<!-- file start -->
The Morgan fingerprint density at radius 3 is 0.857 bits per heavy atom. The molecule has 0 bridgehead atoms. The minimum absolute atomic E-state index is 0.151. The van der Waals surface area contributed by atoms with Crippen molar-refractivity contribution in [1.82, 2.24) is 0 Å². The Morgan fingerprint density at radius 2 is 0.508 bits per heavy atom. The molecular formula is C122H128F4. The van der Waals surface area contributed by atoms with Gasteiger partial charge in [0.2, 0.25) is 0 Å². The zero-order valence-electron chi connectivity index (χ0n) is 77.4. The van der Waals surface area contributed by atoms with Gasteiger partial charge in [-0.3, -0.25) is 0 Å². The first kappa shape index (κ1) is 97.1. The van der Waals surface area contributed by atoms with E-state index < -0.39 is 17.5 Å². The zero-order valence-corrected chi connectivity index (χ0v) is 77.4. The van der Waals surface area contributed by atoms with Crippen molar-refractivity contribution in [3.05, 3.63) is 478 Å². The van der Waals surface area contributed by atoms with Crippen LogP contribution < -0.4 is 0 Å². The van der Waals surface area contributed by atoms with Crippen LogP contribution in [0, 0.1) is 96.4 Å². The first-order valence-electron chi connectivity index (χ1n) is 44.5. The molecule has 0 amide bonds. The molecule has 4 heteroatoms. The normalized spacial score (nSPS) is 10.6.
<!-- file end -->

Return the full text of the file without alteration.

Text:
The Morgan fingerprint density at radius 3 is 0.857 bits per heavy atom. The molecule has 0 bridgehead atoms. The minimum absolute atomic E-state index is 0.151. The van der Waals surface area contributed by atoms with Crippen molar-refractivity contribution in [1.82, 2.24) is 0 Å². The Morgan fingerprint density at radius 2 is 0.508 bits per heavy atom. The molecular formula is C122H128F4. The van der Waals surface area contributed by atoms with Gasteiger partial charge in [0.2, 0.25) is 0 Å². The zero-order valence-electron chi connectivity index (χ0n) is 77.4. The van der Waals surface area contributed by atoms with Gasteiger partial charge in [-0.3, -0.25) is 0 Å². The first kappa shape index (κ1) is 97.1. The van der Waals surface area contributed by atoms with E-state index < -0.39 is 17.5 Å². The zero-order valence-corrected chi connectivity index (χ0v) is 77.4. The van der Waals surface area contributed by atoms with Crippen molar-refractivity contribution in [3.05, 3.63) is 478 Å². The van der Waals surface area contributed by atoms with Crippen LogP contribution < -0.4 is 0 Å². The van der Waals surface area contributed by atoms with Crippen LogP contribution in [0, 0.1) is 96.4 Å². The first-order valence-electron chi connectivity index (χ1n) is 44.5. The molecule has 0 amide bonds. The molecule has 4 heteroatoms. The normalized spacial score (nSPS) is 10.6.